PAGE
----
Frequently Asked Questions

Q- Can both the applications under section 12A and 80G of the Income Tax Act be applied together?

Yes! Both applications can be applied together or it can also be applied separately. If some organization is willing to apply separately then application for registration under section 12A will be applied first. It is very important to get registration under 12A for the registration under 80G of Income Tax Act.


Q- Who has to obtain PAN?

PAN is to be obtained by the following persons:

Every person if his total income or the total income of any other person in respect of which he is assessable during the previous year exceeds the maximum amount which is not chargeable to tax.

A charitable trust who is required to furnish return under Section 139(4A)

Every person who is carrying on any business or profession whose total sales, turnover, or gross receipts are or is likely to exceed five lakh rupees in any previous year

Every person who intends to enter into specified financial transactions in which quoting of PAN is mandatory

Every non-individual resident persons and person associated with them if the financial transaction entered into by such non-individual resident persons during a financial year exceeds Rs. 2,50,000.

Note: Persons associated with non-individual resident persons means the managing director, director, partner, trustee, author, founder, karta, chief executive officer, principal officer or office bearer of the non-individual resident persons or any person competent to act on behalf of such persons. A person not covered in any of the above can voluntarily apply for PAN.


Q- What are the different modes of filing the return of Income?

The Return Form can be filed with the Income-tax Department in any of the following ways, -

  • (i) by furnishing the return in a paper form.
  • (ii) by furnishing the return electronically under digital signature.
  • (iii) by transmitting the data in the return electronically under electronic verification code.
  • (iv) by transmitting the data in the return electronically and thereafter submitting the verification of the return in Return Form ITR-V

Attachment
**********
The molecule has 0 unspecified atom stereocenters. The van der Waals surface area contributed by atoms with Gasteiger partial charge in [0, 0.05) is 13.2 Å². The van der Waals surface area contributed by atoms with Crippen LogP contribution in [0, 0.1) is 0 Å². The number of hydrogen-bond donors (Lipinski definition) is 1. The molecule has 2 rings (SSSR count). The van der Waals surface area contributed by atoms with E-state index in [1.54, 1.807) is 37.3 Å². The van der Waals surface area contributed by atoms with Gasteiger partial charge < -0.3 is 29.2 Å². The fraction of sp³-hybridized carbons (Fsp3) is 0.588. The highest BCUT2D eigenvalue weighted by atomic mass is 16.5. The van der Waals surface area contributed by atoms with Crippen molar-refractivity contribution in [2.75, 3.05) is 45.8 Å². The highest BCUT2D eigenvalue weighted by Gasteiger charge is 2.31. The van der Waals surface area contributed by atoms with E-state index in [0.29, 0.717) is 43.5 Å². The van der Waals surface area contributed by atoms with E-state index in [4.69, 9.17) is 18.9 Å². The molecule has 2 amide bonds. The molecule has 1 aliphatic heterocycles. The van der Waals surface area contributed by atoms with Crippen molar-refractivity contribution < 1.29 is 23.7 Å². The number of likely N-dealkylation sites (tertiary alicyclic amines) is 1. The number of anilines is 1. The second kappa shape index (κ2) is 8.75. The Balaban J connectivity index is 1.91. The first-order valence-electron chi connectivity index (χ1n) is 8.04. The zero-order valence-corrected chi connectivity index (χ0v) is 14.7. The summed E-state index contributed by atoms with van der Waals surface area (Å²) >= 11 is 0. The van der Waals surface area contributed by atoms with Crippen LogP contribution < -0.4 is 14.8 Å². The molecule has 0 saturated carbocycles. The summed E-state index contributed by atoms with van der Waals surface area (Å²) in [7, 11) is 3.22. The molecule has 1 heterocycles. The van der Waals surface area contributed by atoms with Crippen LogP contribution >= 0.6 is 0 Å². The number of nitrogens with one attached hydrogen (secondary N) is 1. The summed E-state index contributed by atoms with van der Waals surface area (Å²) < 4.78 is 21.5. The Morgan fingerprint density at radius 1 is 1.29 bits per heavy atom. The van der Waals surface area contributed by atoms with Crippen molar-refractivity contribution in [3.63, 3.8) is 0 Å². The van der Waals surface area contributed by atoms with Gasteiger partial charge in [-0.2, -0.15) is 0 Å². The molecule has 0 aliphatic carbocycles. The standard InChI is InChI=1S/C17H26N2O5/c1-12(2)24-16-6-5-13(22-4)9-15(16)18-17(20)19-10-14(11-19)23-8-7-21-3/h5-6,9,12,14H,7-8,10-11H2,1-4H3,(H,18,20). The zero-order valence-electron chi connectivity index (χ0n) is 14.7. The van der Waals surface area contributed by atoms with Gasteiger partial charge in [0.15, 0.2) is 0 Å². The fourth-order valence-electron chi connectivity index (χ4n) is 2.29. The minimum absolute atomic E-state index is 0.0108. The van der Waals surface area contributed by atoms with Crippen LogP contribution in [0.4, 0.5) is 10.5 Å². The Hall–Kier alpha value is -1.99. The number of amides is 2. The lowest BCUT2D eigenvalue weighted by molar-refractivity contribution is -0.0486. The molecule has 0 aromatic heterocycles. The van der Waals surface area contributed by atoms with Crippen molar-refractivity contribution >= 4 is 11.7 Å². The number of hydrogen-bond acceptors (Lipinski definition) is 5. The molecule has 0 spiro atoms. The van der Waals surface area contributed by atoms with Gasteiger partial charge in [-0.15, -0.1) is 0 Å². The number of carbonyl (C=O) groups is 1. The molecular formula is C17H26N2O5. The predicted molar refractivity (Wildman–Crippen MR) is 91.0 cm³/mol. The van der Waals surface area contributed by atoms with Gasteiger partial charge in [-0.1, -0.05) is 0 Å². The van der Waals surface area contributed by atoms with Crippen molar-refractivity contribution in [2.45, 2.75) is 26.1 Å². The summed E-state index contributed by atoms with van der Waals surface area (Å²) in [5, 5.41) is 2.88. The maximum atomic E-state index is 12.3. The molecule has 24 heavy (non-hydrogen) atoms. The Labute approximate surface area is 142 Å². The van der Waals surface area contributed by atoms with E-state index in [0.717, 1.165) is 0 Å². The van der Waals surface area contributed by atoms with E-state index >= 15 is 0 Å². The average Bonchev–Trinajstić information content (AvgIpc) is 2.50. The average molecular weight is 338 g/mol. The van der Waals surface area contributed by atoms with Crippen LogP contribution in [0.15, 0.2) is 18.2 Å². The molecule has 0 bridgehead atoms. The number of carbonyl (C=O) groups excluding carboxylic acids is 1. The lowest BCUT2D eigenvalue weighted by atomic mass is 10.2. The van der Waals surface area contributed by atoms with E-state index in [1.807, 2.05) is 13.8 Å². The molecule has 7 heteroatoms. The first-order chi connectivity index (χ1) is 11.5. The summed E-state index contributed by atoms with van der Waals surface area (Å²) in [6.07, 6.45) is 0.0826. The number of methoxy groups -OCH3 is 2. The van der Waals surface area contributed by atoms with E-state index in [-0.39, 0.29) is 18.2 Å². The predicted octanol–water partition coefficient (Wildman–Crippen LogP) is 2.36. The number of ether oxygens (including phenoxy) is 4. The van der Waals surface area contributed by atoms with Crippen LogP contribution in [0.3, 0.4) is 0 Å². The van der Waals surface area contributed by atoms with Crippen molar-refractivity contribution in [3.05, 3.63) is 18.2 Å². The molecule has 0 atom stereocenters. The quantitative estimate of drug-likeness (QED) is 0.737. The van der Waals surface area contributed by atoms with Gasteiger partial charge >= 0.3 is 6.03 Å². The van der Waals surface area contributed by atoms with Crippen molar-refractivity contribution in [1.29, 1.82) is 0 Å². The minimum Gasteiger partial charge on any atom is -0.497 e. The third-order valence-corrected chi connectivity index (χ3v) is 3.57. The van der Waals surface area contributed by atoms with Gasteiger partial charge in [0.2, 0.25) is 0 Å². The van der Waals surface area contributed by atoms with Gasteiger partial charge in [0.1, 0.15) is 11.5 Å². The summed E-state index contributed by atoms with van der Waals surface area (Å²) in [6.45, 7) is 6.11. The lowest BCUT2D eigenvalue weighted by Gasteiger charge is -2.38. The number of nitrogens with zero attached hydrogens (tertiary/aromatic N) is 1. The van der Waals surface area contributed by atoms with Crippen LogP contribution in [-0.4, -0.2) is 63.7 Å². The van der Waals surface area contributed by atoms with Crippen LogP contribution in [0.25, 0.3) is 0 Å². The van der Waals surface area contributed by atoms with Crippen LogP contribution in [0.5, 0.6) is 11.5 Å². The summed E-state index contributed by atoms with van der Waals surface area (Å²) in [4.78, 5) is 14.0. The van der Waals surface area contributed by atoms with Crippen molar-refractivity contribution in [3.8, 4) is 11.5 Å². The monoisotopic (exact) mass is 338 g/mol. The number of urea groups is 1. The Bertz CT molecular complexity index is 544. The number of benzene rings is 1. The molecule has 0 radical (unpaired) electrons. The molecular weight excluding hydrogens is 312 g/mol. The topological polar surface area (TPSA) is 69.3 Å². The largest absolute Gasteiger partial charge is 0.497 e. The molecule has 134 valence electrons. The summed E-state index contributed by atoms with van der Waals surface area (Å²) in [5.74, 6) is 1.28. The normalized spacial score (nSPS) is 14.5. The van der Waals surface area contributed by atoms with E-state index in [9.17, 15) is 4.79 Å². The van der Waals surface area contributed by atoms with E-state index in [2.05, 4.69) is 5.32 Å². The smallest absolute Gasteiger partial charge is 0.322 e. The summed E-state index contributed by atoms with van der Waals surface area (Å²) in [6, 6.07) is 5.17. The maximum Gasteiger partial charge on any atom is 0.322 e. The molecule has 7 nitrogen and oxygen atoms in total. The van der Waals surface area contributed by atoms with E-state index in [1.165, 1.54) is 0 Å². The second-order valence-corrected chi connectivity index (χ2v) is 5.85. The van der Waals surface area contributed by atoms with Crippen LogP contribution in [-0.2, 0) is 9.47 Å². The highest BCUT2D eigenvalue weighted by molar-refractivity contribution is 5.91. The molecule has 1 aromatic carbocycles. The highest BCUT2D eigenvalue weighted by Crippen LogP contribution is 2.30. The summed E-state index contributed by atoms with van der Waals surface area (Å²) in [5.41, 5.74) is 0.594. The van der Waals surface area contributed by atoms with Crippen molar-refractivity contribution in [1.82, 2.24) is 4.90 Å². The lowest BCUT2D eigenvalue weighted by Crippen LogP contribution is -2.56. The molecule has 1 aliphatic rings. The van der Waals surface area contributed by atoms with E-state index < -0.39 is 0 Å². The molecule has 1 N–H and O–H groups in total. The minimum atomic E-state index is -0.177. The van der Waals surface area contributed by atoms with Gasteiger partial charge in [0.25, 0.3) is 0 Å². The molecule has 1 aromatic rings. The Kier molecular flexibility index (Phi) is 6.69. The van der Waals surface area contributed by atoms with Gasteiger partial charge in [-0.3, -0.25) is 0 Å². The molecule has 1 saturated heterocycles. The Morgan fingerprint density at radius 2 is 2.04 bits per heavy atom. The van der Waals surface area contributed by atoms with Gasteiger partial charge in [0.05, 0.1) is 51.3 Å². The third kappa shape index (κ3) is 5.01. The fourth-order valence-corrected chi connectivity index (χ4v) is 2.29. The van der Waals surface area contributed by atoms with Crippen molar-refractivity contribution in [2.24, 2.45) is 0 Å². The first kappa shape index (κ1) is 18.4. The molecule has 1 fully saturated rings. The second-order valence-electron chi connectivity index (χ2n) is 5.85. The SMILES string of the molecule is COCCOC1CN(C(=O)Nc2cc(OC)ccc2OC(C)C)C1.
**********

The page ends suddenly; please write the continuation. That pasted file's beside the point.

Note : Where the return of income is filed in the manner given at (iv) without digital signature, then the taxpayer should take two printed copies of Form ITR-V. One copy of ITR-V, duly signed by the taxpayer, is to be sent (within the period specified in this regard, i.e., 120 days) by ordinary post or speed post to "Income-tax Department - CPC, Post Bag No. 1, Electronic City Post Office, Bangalore-560100 (Karnataka). The other copy may be retained by the taxpayer for his record.

Q- How is “income” defined in case of a charitable trust or institution?

"Income" in the case of a charitable trust or institution has to be understood in the broadest of terms. As in the case of any other assessee, it will include income falling under different heads of income, including profits and gains of business or profession, capital gains, income from house property and income from other sources (such as dividends, interest on securities, etc.). Additionally, in the case of a charitable trust or institution, donations received (“voluntary contributions”), which otherwise do not possess the character of “income” are also to be included in income. All these amounts will, in the first instance, be included in the income of the charitable trust or institution, and, thereafter, exemption can be claimed subject to fulfillment of prescribed conditions.


Q- When is registration ordinarily refused by the CIT (Commission of Income Tax)?

The CIT will ordinarily refuse registration if,

  • (i) The trust is not a public charitable/religious trust
  • (ii) The objects of the trust are not charitable
  • (iii) Some objects exist for the benefit of the settler or trustees or their relatives
  • (iv) A provision exists for transfer of any part of the income or the assets of the trust to any private individual or body
  • (v) The trust is created for the benefit of any specific religious community or caste or individual and not for the public at large.
CA Abhishek Soni

Abhishek Soni is a Chartered Accountant by profession & entrepreneur by passion. He is the co-founder & CEO of Tax2Win.in. Tax2win is amongst the top 25 emerging startups of Asia and authorized ERI by the Income Tax Department. In the past, he worked in EY and comes with wide industry experience from telecom, retail to manufacturing to entertainment where he has handled various national and international assignments.